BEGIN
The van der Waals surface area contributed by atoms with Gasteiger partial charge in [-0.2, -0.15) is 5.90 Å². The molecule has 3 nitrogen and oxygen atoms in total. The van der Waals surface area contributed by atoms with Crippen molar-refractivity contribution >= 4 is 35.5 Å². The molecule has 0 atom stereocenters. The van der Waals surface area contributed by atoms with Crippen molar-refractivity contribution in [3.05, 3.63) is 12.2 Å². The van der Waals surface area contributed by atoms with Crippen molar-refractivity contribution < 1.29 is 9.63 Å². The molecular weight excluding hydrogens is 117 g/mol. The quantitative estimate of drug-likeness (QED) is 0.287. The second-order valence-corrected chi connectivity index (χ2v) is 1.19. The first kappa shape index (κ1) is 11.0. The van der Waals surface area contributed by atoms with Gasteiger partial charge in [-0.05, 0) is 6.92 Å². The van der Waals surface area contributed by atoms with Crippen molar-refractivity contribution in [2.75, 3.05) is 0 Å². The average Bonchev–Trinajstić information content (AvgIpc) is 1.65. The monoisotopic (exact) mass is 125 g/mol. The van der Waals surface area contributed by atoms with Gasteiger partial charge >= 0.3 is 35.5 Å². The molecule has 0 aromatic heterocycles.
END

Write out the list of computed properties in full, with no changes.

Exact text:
The van der Waals surface area contributed by atoms with Gasteiger partial charge in [-0.2, -0.15) is 5.90 Å². The molecule has 3 nitrogen and oxygen atoms in total. The van der Waals surface area contributed by atoms with Crippen molar-refractivity contribution >= 4 is 35.5 Å². The molecule has 0 atom stereocenters. The van der Waals surface area contributed by atoms with Crippen molar-refractivity contribution in [3.05, 3.63) is 12.2 Å². The van der Waals surface area contributed by atoms with Crippen molar-refractivity contribution < 1.29 is 9.63 Å². The molecular weight excluding hydrogens is 117 g/mol. The quantitative estimate of drug-likeness (QED) is 0.287. The second-order valence-corrected chi connectivity index (χ2v) is 1.19. The first kappa shape index (κ1) is 11.0. The van der Waals surface area contributed by atoms with Gasteiger partial charge in [-0.05, 0) is 6.92 Å². The van der Waals surface area contributed by atoms with Crippen molar-refractivity contribution in [2.75, 3.05) is 0 Å². The average Bonchev–Trinajstić information content (AvgIpc) is 1.65. The monoisotopic (exact) mass is 125 g/mol. The van der Waals surface area contributed by atoms with Gasteiger partial charge >= 0.3 is 35.5 Å². The molecule has 0 aromatic heterocycles.